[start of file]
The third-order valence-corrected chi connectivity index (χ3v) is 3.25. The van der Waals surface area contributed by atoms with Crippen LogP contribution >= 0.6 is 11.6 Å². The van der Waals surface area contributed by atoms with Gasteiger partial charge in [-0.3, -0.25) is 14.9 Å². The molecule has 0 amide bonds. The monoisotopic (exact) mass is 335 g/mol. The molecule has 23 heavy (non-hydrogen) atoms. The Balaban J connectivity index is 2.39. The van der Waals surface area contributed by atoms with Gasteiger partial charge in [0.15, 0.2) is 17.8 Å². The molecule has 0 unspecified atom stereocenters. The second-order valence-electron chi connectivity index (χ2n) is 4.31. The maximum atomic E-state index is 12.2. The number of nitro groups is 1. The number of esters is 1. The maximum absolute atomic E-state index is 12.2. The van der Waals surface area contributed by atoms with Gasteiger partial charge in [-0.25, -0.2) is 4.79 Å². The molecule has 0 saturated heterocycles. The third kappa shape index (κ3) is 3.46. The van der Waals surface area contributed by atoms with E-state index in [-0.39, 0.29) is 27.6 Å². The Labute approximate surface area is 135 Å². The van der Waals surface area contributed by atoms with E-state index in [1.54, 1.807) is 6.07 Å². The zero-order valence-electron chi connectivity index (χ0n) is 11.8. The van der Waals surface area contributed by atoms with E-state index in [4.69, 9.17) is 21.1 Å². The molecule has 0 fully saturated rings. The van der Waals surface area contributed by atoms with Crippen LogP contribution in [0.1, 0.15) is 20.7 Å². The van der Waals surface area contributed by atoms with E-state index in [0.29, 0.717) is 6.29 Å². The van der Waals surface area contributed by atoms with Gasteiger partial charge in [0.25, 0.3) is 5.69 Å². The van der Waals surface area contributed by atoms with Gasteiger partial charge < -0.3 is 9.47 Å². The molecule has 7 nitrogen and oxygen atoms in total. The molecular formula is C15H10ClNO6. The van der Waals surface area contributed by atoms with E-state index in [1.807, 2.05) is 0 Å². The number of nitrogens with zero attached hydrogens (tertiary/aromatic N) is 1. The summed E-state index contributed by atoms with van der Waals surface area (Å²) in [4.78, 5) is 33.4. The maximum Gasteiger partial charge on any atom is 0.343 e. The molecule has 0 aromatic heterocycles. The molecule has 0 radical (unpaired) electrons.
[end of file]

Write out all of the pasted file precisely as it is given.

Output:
The third-order valence-corrected chi connectivity index (χ3v) is 3.25. The van der Waals surface area contributed by atoms with Crippen LogP contribution >= 0.6 is 11.6 Å². The van der Waals surface area contributed by atoms with Gasteiger partial charge in [-0.3, -0.25) is 14.9 Å². The molecule has 0 amide bonds. The monoisotopic (exact) mass is 335 g/mol. The molecule has 23 heavy (non-hydrogen) atoms. The Balaban J connectivity index is 2.39. The van der Waals surface area contributed by atoms with Gasteiger partial charge in [0.15, 0.2) is 17.8 Å². The molecule has 0 unspecified atom stereocenters. The second-order valence-electron chi connectivity index (χ2n) is 4.31. The maximum atomic E-state index is 12.2. The number of nitro groups is 1. The number of esters is 1. The maximum absolute atomic E-state index is 12.2. The van der Waals surface area contributed by atoms with Gasteiger partial charge in [-0.25, -0.2) is 4.79 Å². The molecule has 0 saturated heterocycles. The third kappa shape index (κ3) is 3.46. The van der Waals surface area contributed by atoms with E-state index in [-0.39, 0.29) is 27.6 Å². The Labute approximate surface area is 135 Å². The van der Waals surface area contributed by atoms with E-state index in [1.54, 1.807) is 6.07 Å². The zero-order valence-electron chi connectivity index (χ0n) is 11.8. The van der Waals surface area contributed by atoms with E-state index in [4.69, 9.17) is 21.1 Å². The molecule has 0 fully saturated rings. The van der Waals surface area contributed by atoms with Crippen LogP contribution in [0.1, 0.15) is 20.7 Å². The van der Waals surface area contributed by atoms with E-state index in [0.29, 0.717) is 6.29 Å². The van der Waals surface area contributed by atoms with Gasteiger partial charge in [0.25, 0.3) is 5.69 Å². The van der Waals surface area contributed by atoms with Gasteiger partial charge < -0.3 is 9.47 Å². The molecule has 7 nitrogen and oxygen atoms in total. The molecular formula is C15H10ClNO6. The van der Waals surface area contributed by atoms with E-state index in [1.807, 2.05) is 0 Å². The number of nitrogens with zero attached hydrogens (tertiary/aromatic N) is 1. The summed E-state index contributed by atoms with van der Waals surface area (Å²) in [4.78, 5) is 33.4. The maximum Gasteiger partial charge on any atom is 0.343 e. The molecule has 0 aromatic heterocycles. The molecule has 0 radical (unpaired) electrons.